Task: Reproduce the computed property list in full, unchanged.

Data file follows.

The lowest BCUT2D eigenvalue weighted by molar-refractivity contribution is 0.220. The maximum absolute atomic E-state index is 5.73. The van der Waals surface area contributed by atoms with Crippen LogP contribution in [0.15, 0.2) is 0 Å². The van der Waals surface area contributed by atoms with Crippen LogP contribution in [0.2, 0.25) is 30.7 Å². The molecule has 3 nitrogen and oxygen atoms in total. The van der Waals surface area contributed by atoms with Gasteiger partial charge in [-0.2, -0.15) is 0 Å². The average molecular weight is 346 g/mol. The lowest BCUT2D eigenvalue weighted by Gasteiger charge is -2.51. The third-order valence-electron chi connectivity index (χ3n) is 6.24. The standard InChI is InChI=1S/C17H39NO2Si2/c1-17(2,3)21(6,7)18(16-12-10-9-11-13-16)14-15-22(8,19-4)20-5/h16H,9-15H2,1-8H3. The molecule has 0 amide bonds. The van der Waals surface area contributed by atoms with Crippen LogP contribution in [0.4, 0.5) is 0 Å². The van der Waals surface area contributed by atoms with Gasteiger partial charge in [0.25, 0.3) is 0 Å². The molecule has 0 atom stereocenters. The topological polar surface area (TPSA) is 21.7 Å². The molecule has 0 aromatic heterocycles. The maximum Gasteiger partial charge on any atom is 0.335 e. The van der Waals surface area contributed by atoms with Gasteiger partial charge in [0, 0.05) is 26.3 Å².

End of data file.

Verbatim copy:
The lowest BCUT2D eigenvalue weighted by molar-refractivity contribution is 0.220. The maximum absolute atomic E-state index is 5.73. The van der Waals surface area contributed by atoms with Crippen LogP contribution in [0.15, 0.2) is 0 Å². The van der Waals surface area contributed by atoms with Crippen LogP contribution in [0.2, 0.25) is 30.7 Å². The molecule has 3 nitrogen and oxygen atoms in total. The van der Waals surface area contributed by atoms with Gasteiger partial charge in [-0.2, -0.15) is 0 Å². The average molecular weight is 346 g/mol. The lowest BCUT2D eigenvalue weighted by Gasteiger charge is -2.51. The third-order valence-electron chi connectivity index (χ3n) is 6.24. The standard InChI is InChI=1S/C17H39NO2Si2/c1-17(2,3)21(6,7)18(16-12-10-9-11-13-16)14-15-22(8,19-4)20-5/h16H,9-15H2,1-8H3. The molecule has 0 amide bonds. The van der Waals surface area contributed by atoms with Crippen LogP contribution in [0.4, 0.5) is 0 Å². The van der Waals surface area contributed by atoms with Gasteiger partial charge in [0.25, 0.3) is 0 Å². The molecule has 0 atom stereocenters. The topological polar surface area (TPSA) is 21.7 Å². The molecule has 0 aromatic heterocycles. The maximum Gasteiger partial charge on any atom is 0.335 e. The van der Waals surface area contributed by atoms with Gasteiger partial charge in [0, 0.05) is 26.3 Å².